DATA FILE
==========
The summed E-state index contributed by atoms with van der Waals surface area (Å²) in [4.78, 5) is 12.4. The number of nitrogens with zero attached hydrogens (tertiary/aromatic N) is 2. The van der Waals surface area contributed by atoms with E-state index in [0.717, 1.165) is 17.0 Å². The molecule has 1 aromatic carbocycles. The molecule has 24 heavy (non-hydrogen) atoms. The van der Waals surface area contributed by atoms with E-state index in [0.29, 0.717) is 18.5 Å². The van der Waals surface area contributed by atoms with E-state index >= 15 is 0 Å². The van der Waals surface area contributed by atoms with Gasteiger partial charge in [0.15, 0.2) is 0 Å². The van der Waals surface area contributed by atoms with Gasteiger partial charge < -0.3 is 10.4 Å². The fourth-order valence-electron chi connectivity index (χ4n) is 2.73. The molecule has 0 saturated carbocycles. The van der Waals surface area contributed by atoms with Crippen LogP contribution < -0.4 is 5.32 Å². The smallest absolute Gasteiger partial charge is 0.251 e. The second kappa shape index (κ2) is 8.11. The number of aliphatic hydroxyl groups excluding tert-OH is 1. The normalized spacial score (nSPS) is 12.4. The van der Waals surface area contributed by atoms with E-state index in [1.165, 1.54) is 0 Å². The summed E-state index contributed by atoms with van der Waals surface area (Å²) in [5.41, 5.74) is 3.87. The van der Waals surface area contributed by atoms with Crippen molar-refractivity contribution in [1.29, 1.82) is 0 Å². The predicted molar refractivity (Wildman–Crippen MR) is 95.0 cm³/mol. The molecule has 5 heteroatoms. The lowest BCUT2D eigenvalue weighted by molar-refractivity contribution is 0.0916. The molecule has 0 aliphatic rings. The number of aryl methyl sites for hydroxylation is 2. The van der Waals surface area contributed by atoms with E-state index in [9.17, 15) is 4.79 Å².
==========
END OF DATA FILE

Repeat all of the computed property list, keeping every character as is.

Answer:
The summed E-state index contributed by atoms with van der Waals surface area (Å²) in [4.78, 5) is 12.4. The number of nitrogens with zero attached hydrogens (tertiary/aromatic N) is 2. The van der Waals surface area contributed by atoms with E-state index in [0.717, 1.165) is 17.0 Å². The molecule has 1 aromatic carbocycles. The molecule has 24 heavy (non-hydrogen) atoms. The van der Waals surface area contributed by atoms with E-state index in [0.29, 0.717) is 18.5 Å². The van der Waals surface area contributed by atoms with E-state index >= 15 is 0 Å². The van der Waals surface area contributed by atoms with Gasteiger partial charge in [0.15, 0.2) is 0 Å². The van der Waals surface area contributed by atoms with Gasteiger partial charge < -0.3 is 10.4 Å². The fourth-order valence-electron chi connectivity index (χ4n) is 2.73. The molecule has 0 saturated carbocycles. The van der Waals surface area contributed by atoms with Crippen LogP contribution < -0.4 is 5.32 Å². The smallest absolute Gasteiger partial charge is 0.251 e. The second kappa shape index (κ2) is 8.11. The number of aliphatic hydroxyl groups excluding tert-OH is 1. The normalized spacial score (nSPS) is 12.4. The van der Waals surface area contributed by atoms with E-state index in [1.165, 1.54) is 0 Å². The summed E-state index contributed by atoms with van der Waals surface area (Å²) in [5.41, 5.74) is 3.87. The van der Waals surface area contributed by atoms with Crippen molar-refractivity contribution in [1.29, 1.82) is 0 Å². The predicted molar refractivity (Wildman–Crippen MR) is 95.0 cm³/mol. The molecule has 5 heteroatoms. The lowest BCUT2D eigenvalue weighted by molar-refractivity contribution is 0.0916. The molecule has 0 aliphatic rings. The number of aryl methyl sites for hydroxylation is 2. The van der Waals surface area contributed by atoms with E-state index in [9.17, 15) is 4.79 Å².